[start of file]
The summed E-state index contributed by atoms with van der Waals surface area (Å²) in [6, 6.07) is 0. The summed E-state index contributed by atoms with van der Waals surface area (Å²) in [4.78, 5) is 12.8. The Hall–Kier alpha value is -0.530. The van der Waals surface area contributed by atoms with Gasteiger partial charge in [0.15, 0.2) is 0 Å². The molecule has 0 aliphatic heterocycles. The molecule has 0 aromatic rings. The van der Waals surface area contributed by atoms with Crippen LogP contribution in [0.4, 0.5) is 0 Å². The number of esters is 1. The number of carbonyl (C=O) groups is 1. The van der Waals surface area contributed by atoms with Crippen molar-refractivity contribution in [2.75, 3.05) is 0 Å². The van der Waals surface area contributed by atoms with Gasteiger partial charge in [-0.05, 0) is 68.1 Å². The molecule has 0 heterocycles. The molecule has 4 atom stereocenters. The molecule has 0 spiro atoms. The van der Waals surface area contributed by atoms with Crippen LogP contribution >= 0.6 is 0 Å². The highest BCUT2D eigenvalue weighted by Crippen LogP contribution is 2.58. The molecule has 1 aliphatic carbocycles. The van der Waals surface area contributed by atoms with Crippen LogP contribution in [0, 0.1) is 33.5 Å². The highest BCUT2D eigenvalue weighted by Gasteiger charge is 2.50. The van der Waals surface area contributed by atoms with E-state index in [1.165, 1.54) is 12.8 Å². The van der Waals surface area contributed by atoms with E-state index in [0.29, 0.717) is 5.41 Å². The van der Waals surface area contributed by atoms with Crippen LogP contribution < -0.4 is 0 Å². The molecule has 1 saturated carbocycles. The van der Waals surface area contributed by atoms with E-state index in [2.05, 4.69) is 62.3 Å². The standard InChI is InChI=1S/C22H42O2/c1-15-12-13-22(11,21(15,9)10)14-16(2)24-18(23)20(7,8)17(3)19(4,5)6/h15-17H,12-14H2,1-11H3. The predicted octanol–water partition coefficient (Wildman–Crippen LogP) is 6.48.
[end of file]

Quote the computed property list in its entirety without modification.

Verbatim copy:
The summed E-state index contributed by atoms with van der Waals surface area (Å²) in [6, 6.07) is 0. The summed E-state index contributed by atoms with van der Waals surface area (Å²) in [4.78, 5) is 12.8. The Hall–Kier alpha value is -0.530. The van der Waals surface area contributed by atoms with Gasteiger partial charge in [0.15, 0.2) is 0 Å². The molecule has 0 aliphatic heterocycles. The molecule has 0 aromatic rings. The van der Waals surface area contributed by atoms with Crippen LogP contribution in [0.4, 0.5) is 0 Å². The number of esters is 1. The number of carbonyl (C=O) groups is 1. The van der Waals surface area contributed by atoms with Crippen molar-refractivity contribution in [2.75, 3.05) is 0 Å². The van der Waals surface area contributed by atoms with Gasteiger partial charge in [-0.05, 0) is 68.1 Å². The molecule has 0 heterocycles. The molecule has 4 atom stereocenters. The molecule has 0 spiro atoms. The van der Waals surface area contributed by atoms with Crippen LogP contribution >= 0.6 is 0 Å². The highest BCUT2D eigenvalue weighted by Crippen LogP contribution is 2.58. The molecule has 1 aliphatic carbocycles. The van der Waals surface area contributed by atoms with Crippen LogP contribution in [0, 0.1) is 33.5 Å². The highest BCUT2D eigenvalue weighted by Gasteiger charge is 2.50. The van der Waals surface area contributed by atoms with E-state index in [1.165, 1.54) is 12.8 Å². The van der Waals surface area contributed by atoms with E-state index in [0.29, 0.717) is 5.41 Å². The van der Waals surface area contributed by atoms with Crippen LogP contribution < -0.4 is 0 Å². The molecule has 1 saturated carbocycles. The van der Waals surface area contributed by atoms with E-state index in [2.05, 4.69) is 62.3 Å². The standard InChI is InChI=1S/C22H42O2/c1-15-12-13-22(11,21(15,9)10)14-16(2)24-18(23)20(7,8)17(3)19(4,5)6/h15-17H,12-14H2,1-11H3. The predicted octanol–water partition coefficient (Wildman–Crippen LogP) is 6.48.